We briefly touched on the subject of "very small business" VDI during Brian & Gabe Live this past Tuesday with guest Cláudio Rodrigues. The topic came about based on an email that Cláudio sent my way that outlined a recent VDI deployment he did for a friend. This deployment was for three virtual machines, done on a single server with mirrored drives, with the VM's executing on an iSCSI NAS. The hypervisor is ESXi, and the VDI platform is XenDesktop Express, so the entire thing was done for less than $6,000, which may be Canadian dollars, but what's the difference anymore?
The first question we asked Cláudio was why didn't he use RDSH as opposed to VDI, and his answer made a lot of sense. With VDI, the users didn't have to worry about a server OS that is shared between them all, where one mistake could screw up the system for everyone. They're not IT people, they just want to access Windows from their iPads and remotely, and it made more sense to give them access to an OS that they were familiar with.
The next question we asked was why he didn't just point them to DaaS providers like tuCloud or Desktone or something. He responded with a few points, like that this way the customer owns the solution (which was important to them) and that the expense incurred wasn't that much greater than if they would've rolled any of their own IT otherwise (since XenDesktop and ESXi didn't add to the licensing costs). One reason that really stuck with me, though, was that the DaaS providers wouldn't touch them with less than 50 desktops. At first I thought, "Wow, too bad for them, they're missing out on business," but then I realized that this isn't their fault, really.
See, the DaaS providers are just as hamstrung by Microsoft licensing as we are, probably more. The reason for this is the lack of a Service Provider Licensing Agreement (SPLA) program for Windows 7. No SPLA license means that DaaS providers are governed by the same rules that regular people and organizations are. It means, in a nutshell, that each instance of Windows 7 must be dedicated to a specific company, and that the hardware the OS runs on must also be dedicated to a specific company. For most of us, this is no problem, but for DaaS solutions that require streamlining and optimization to make their business models work, this is a nightmare!
So what do DaaS providers do to work with, or around, the limitations? A few things, actually. The first thing they do is simply not use Windows 7 or VDI. Windows Server 2008 R2 is available under a SPLA license, which means that DaaS providers can use RDSH to provide their customers access to desktops with no restrictions about which company can use which hardware or OS instance. Now, the DaaS providers impose their own limitations for their own efficiencies, but Microsoft licensing stays out of the way.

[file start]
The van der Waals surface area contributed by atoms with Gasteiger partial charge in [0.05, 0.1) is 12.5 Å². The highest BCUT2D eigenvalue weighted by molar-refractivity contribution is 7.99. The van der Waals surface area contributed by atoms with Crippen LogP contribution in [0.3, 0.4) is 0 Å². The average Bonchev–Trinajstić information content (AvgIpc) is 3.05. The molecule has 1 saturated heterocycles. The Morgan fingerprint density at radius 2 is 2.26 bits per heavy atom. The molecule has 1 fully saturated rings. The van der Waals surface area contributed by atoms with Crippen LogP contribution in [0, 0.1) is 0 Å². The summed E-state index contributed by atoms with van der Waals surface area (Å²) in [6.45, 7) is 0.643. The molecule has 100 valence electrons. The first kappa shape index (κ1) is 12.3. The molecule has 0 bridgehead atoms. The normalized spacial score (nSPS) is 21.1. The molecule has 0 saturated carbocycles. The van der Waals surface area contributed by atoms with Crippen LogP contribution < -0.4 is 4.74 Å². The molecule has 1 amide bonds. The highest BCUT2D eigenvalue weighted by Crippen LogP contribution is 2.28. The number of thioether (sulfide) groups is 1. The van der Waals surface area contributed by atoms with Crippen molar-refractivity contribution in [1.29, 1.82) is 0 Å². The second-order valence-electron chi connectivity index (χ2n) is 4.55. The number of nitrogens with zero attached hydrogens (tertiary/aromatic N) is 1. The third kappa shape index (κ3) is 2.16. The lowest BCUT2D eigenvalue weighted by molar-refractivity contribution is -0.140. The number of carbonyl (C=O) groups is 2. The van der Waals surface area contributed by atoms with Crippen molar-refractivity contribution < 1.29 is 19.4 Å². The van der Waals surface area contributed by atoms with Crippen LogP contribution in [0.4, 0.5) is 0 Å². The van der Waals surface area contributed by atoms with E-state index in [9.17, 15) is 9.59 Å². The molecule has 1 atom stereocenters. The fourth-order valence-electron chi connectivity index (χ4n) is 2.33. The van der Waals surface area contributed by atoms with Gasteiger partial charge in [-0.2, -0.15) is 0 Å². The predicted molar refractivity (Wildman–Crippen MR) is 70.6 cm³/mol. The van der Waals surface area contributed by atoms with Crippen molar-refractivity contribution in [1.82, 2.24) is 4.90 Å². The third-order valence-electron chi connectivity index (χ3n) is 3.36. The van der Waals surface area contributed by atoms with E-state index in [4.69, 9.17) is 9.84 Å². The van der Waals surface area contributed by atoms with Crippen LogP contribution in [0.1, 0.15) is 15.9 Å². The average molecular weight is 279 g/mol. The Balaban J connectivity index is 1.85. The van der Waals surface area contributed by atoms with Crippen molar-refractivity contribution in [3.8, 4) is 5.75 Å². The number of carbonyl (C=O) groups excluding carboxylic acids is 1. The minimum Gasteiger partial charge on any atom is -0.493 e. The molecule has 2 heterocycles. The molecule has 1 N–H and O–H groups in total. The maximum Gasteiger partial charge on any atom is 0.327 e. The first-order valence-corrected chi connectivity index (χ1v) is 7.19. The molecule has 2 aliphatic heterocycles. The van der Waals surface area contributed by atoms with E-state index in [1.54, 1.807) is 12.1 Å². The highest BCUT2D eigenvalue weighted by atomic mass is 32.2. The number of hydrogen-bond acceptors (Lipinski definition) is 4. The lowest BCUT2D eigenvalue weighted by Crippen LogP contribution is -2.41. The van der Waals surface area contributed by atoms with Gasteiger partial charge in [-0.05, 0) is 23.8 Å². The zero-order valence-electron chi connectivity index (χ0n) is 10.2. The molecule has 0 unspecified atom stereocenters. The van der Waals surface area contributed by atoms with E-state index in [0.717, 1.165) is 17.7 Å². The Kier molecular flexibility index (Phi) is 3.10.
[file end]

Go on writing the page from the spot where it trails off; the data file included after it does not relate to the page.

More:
But what about when RDSH won't cut it? When organizations need full-on VDI desktops, DaaS providers are left with no other recourse than to buy hardware that is dedicated to that organization and either purchase separate batches of Windows 7 licenses or require the customer to acquire the licenses with proper SA entitlements themselves. It's this ridiculousness, I believe, that causes DaaS providers using VDI to assign a minimum threshold for the amount of desktops they'll deliver.
The reason for this is all about numbers. If a provider's cost model is set at, say, 50 VMs per host, then they base their monthly price on that number. Say a system that supports those 50 users costs $10,000 (that's without Windows Licenses, I guess. Also, I'm making that number up for the sake of easy math), it's easy to divide that out and learn that, at $30/user/month, they'll make their money back in 6 months. Everything after that is gravy, for the most part. But what about the situation Cláudio outlined? Those crazy ass licensing restrictions are still in place, so to support three VMs, a DaaS provider would still have to buy dedicated hardware. So even if they spent $5,000 on a server to support just three desktops (again, making these numbers up), the per user cost is over $1,600! Three users at $30/month, it would take almost five years before the DaaS provider made any money.
So now there's a compelling reason for very small businesses to roll their own VDI solution: nobody else will do it for them.
Think of how many very small businesses are out there. Thousands upon thousands, I'm sure. And the smaller the company is, the less IT experience the have. They'd love to be able to outsource this stuff, and I think that the DaaS providers would love to be able to provide them the service, but because Microsoft won't open a SPLA program, the business and the DaaS providers are left to fend for themselves.
This is why we're trying so hard to learn how OnLive is working, because OnLive appears to be getting away with something that dozens of DaaS companies wish they could do. And it's even more frustrating that Microsoft won't explain or do anything to help.
DaaS providers are waiting (well, not OnLive, but something fishy is going on there) for this, and the day they get the green light to share hardware and OS images across their infrastructure, they'll begin offering faster, cheaper, and better DaaS solutions. It's just up to Microsoft to make that happen. In the meantime, it'll just be the same, confusing bullshit that we've been dealing with for years.
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